There's probably nothing wrong with the big B&Ws and I have no doubt you like them for music. When I was searching for a picture a few posts back I found a few people who still have them and talk about how much they enjoy them. However, you do need a reasonable receiver to drive them - I think that's why your friend had to do something (I have no idea what) to make them work with your Technic. Ohms is kind of a rating for the power required to drive speakers and 8 ohms are typical with most speakers, the lower the ohms the more power necessary. There are a lot of other factors and that 4 ohm number isn't necessarily something to be worried about, but I'm uncertain because I know your friend had to make it work somehow. I wish someone who is more knowledgeable with speaker specifications could chime in and give their opinion. However, I am almost certain a Sony receiver from a HTiB doesn't have enough power to make them work.

Consumer Reports is correct about getting a deal because you can get a lot of stuff included for cheap, but it's not really better. The main issue is that they usually come with little tiny 2" and 3" speakers...and you said that you like to listen to music. It's basic physics, little speakers just don't have enough surface area to push enough air to make a pleasing sound - that's why you like listening to music with the big B&Ws. When you listen to CDs it's mainly in stereo, or two speakers, and you need (in my opinion) at least a 5" woofer for a pair to sound good. Home theater is different in that it's maximized for 5 or 7 channel audio and all of the sound is sent to the individual speakers to create a surround effect. In most movies, people are talking and there usually isn't a lot of sound for the speakers to resolve - or at least the sounds that small speakers can't resolve go unnoticed because you're paying attention to the picture and the story. You can listen to stereo music through all 5 or 7 speakers, and it will sound better than through two, but in my experience it gets very annoying real quick.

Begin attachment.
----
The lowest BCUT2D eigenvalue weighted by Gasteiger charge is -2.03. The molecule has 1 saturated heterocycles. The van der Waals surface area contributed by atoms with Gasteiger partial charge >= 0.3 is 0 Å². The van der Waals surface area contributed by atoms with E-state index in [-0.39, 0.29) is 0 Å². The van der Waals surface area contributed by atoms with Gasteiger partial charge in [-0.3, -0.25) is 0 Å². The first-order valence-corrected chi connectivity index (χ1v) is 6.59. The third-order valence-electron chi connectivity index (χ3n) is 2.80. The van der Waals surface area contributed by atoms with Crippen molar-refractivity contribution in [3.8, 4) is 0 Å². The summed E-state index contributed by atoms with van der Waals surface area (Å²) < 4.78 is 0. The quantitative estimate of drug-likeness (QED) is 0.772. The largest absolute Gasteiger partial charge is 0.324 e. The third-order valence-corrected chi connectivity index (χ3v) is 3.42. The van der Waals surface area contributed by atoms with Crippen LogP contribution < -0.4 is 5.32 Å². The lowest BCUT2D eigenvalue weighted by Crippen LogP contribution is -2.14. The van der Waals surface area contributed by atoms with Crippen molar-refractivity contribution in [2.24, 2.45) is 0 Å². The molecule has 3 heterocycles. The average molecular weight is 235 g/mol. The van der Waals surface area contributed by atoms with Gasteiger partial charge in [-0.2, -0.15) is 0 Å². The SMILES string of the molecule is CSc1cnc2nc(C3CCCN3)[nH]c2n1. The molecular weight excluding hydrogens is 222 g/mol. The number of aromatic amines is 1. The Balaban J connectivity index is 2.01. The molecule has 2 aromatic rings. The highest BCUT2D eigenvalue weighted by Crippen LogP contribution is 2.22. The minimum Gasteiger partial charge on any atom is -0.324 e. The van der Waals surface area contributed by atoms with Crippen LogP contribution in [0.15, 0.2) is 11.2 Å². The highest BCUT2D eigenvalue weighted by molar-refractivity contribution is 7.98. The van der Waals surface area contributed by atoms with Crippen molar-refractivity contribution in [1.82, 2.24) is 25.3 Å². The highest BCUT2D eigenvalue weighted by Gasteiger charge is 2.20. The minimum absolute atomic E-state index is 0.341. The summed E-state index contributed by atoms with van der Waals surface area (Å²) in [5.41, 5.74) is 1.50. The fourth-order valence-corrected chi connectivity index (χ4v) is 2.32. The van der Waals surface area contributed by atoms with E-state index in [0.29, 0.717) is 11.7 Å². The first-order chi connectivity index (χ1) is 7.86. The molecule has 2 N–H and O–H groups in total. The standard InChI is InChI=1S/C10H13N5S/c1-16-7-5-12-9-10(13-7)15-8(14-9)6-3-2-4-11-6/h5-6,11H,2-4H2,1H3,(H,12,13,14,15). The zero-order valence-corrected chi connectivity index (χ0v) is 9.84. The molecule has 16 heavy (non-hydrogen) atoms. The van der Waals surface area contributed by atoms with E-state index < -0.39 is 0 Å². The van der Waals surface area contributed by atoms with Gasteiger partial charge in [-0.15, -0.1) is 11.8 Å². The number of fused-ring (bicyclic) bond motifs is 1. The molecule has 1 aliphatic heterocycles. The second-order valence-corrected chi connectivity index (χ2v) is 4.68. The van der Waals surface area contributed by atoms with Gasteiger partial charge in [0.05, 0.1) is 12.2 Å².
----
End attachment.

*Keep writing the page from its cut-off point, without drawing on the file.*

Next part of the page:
I'd like to see someone who loves music get something to enjoy so lets keep this discussion going. By the way, I've been to Ken Cranes on Pico Blvd. and they seemed kind of smarmy - as soon as the salesman realized he wasn't going to make the sale that day, he completely blew me off. In any case, you have some choices to make.

One more thing, the Logitech Harmony remote controls work very well once you get them programmed.
post #13 of 19
Thread Starter 
Hey, glad to see you're local. What area do you live in? I'm in Redondo Beach.

I didn't know that the smaller the ohms, the more power they need. Would that mean they're less efficient if they're 4 vs. 8 ohms?

It really bugs me to know that someone sold me such a mismatched group of speakers but that's water under the bridge at this point.

I haven't listened to music on the Sony speakers and suspect I won't like it. I'll check them out over the weekend and that may determine my next step.

Thanks for the recommendation on the Logitech. It's too bad the Sony was so difficult to set up. It was about $200 quite a few years ago. Oh, well...


post #14 of 19
I'm over on the Westside, just up the 405 from you.